“I'm not afraid ... I'm a scientist. I have priorities. And some things are more important than the loss of a few peoples' lives.”
Gee, thanks, Doctor!
Kevin McCarthy (so memorable in the original Invasion Of The Body Snatchers) would crop up again and again for Dante. The long-suffering TV executive who watches his anchor-woman turn into a werewolf live on camera in The Howling. The permanently anxious surrogate father at the mercy of a child with God-like powers in his segment of Twilight Zone. And he certainly suffers at Dante's hands here as the rather pathetic Dr. Bob Hoak, the unfortunate scientist left in charge of the pool of experimental razor-fish after the facility was closed-down. Famously a student of the Method style, McCarthy actually seems to be having ball as the half-deranged and ultimately half-eaten quack. Watching Piranha again now, I can easily see how I developed such a crush on the supremely delectable Belinda Balaski, seen here as the sympathetic counsellor, Betsy, at the summer camp. Another regular of Dante, she would sample some savage teeth yet again for him in The Howling. Even in a film that is as gleefully over-the-top and as tongue-in-cheek as this, she is the recipient of a genuinely affecting sequence that the director and the composer, Italy's Pino Donaggio, both certainly viewed as being tragic.
“My daughter's down there! There are kids down there! And the piranha are still in the river!”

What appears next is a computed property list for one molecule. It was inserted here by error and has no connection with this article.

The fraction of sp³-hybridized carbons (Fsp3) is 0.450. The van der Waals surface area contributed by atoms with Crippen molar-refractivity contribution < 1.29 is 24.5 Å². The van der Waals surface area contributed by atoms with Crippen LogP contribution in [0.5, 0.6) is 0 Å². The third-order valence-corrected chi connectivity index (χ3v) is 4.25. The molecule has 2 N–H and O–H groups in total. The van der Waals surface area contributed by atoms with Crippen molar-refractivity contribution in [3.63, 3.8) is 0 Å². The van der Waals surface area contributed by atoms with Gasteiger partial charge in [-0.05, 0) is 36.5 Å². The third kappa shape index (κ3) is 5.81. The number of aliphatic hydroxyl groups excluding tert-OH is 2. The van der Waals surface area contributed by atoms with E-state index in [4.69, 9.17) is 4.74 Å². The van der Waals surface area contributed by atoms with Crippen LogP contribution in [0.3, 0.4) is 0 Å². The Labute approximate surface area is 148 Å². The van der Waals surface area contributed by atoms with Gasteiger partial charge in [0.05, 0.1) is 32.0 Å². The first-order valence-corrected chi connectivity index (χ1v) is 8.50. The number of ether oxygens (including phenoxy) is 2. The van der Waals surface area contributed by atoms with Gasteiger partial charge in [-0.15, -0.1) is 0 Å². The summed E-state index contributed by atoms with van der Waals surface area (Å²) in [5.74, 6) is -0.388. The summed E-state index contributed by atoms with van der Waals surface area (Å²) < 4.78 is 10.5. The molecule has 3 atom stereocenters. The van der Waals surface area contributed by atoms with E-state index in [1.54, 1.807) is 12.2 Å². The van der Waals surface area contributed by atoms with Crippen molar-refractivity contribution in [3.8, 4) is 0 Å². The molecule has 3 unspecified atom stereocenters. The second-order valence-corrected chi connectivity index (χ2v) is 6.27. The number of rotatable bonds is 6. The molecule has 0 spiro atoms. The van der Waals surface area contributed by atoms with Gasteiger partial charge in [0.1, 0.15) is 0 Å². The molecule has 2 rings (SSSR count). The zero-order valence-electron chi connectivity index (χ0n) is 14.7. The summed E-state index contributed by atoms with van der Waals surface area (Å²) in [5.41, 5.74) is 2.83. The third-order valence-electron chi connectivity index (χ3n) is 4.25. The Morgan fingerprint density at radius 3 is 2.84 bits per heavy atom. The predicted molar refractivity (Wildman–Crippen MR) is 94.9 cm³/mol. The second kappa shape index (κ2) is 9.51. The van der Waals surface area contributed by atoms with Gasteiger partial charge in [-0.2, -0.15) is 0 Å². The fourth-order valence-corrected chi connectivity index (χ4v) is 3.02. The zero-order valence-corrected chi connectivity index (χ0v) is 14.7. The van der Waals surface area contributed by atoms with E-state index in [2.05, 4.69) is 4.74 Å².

Corman-friend and regular collaborator Paul Bartel (Death Race 2000) puts in an enjoyable performance as the summer camp's head instructor, Mr. Dumont, a comically arrogant and hard-line task-master who bullies the kids into the water and actively seeks out anyone attempting a midnight dip. Sadly, he also intervenes when Belinda Balaski is about to take her top off, but you have to give the comic actor some credit for bringing some true pathos to the part when we see him sitting, shell-shocked, beside the shrouded body of a young victim in the bloody aftermath of the piranha attack. And, at this point, it is well worth mentioning the terrific performance from little Shannon Collins as Suzie Grogan, our hero's daughter. Painfully afraid of the water even before those nasty piranha show up, she becomes the soul of the story when she undertakes a selfless act of bravery during the massed attack on the kids at the summer camp. And no Joe Dante film would be complete without an appearance from Dick Miller. Given a meatier role than usual, Miller's pink-tie wearing owner of Lost River's Aquamarine Park, Buck Gardner, is Piranha's answer to Murray Hamilton's Mayor Vaughan. No matter what the warnings might be, no matter how riskier the proposition, he wants people in the river and having fun on the opening day of his new resort ... well, it's more of a second-hand resort, actually. Only when he is informed by his stooge-like assistant that the piranha he has been pretending don't really exist are now “eating the guests” does he begin to take the matter seriously. Miller actually got his first taste of proper success after a few years of lowly Westerns and big bug movies way back in 1959 when Corman directed him in the black comedy A Bucket Of Blood, and it is marvellous how the sarcastic and snappy actor has remained faithful to the genre ever since. Bruce Gordon (famous for his Frank Nitti portrayal in The Untouchables TV show) plays the heartless General who was overseeing the Razor-teeth project with broad malice. In one guilty pleasure of a scene, we even see him shoving a bloodied, struggling victim of his piranha platoon back into the water! Quite why a full-blown general would have invested in a fly-by-night theme park, though, is open to debate. Sayles and Corman just cannot resist that cynical edge, can they?